Ferrari will join the Le Mans Hypercar (LMH) class from 2023. This is a new class which has attracted the interest of manufacturers and it will be the top class of the FIA World Endurance Championship (WEC). Companies that have announced vehicle development programmes include Porsche, Peugeot, Audi, and Toyota – all veterans of the WEC with championship victories at different periods in time.
Following a period of study and analysis, Ferrari confirmed its participation and has started a development programme for an all-new LMH car. It is known that there is already a design and simulations have been run in recent weeks.
The time-frame for building running prototypes has not been mentioned, nor the name of the car and the drivers who will make up the official crews.
While Ferraris are regularly seen racing at Le Mans, it has been almost 50 years since the factory’s last official participation in the premier class of the World Sports Car Championship. It has a respectable record in closed-wheel competition with 24 world titles (most recently in 2017) and 36 victories in the 24 Hours of Le Mans.
“In over 70 years of racing, on tracks all over the world, we led our closed-wheel cars to victory by exploring cutting-edge technological solutions: innovations that arise from the track and make every road car produced in Maranello extraordinary. With the new Le Mans Hypercar programme, Ferrari once again asserts its sporting commitment and determination to be a protagonist in the major global motorsport events,” said Ferrari President, John Elkann.
Overview of the Le Mans Hypercar class
The LMH ruleset represents a major shift in philosophy compared with the LMP1 class it is replacing. It allows for a greater variety both in terms of technical approaches as well as the aesthetics of the cars, at the same time ensuring sporting equality and preventing cost escalation through the concept of ‘performance windows’.
Technical Regulations are focused on controlling performance outcome, instead of setting design or geometrical restrictions, allowing manufacturers to choose cost-effective solutions as significant expenditures will not bring performance gains.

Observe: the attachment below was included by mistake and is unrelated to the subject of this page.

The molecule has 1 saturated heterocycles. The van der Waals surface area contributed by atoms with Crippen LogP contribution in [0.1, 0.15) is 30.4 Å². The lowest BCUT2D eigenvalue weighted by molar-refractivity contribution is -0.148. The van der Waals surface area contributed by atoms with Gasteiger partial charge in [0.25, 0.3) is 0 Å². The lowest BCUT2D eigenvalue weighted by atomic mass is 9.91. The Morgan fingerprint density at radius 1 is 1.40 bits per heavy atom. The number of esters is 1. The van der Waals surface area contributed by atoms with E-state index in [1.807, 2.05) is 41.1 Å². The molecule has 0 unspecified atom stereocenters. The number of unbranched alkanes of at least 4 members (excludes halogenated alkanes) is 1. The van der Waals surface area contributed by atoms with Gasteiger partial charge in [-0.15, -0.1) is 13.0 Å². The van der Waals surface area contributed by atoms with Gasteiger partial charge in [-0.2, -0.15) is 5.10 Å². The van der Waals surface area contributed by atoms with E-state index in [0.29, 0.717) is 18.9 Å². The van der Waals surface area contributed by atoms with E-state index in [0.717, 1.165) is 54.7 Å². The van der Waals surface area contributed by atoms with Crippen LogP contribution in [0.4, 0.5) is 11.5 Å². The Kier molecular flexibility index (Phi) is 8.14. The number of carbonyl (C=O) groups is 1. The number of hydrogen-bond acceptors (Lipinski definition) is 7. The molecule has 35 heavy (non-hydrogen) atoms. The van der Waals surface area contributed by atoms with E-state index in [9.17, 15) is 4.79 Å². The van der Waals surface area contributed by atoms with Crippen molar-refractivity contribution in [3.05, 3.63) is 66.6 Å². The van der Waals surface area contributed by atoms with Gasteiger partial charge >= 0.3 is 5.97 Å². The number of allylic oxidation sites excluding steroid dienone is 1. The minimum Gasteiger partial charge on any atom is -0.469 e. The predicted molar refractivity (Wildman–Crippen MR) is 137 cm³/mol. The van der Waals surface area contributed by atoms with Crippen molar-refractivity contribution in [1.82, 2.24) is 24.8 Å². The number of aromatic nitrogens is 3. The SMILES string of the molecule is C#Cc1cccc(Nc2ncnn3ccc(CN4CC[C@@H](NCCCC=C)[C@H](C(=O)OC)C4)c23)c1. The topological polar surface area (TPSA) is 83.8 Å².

The autonomy also allows them not only to replicate brand identity and genuine architecture, maintaining the spirit of the brand and remaining relevant to their road car philosophy, but also to express true potential in terms of creativity and innovation. Less rigid aerodynamic constraints established for the cars give them the option to incorporate styling elements to the design.
Similarly to the LMP1 class, both hybrid or non-hybrid power units with transmission to either rear or both axles are allowed.
As avoiding cost escalation is one of the key targets behind the LMH concept, several other cost-saving measures have been undertaken. With the 2021 season being the first one in the LMH homologation cycle, testing is supervised. The use of expensive materials and technology is greatly limited. The minimum weight for gearbox is set at 75 kgs, with the use of magnesium or aluminium casing and bellhousing mandatory.
The suspension is also simplified, with a double-wishbone design compulsory and aids such as active systems and mass dampers forbidden. There is also a single aero kit permitted, without the distinction for Le Mans and the other races.
In order to avoid development costs, the tyres are exclusively supplied by Michelin with different dimensions dedicated to rear and 4-wheel-drive cars. Furthermore, lower power output results in lower power unit development costs.
“Le Mans Hypercar should please both manufactures and fans, resulting in spectacular cars and high level of competition. We’ll see greater variety across the competitors while the more cost-effective regulatory approach is something much needed in the current economic climate,” said Richard Mille, FIA Endurance Commission President.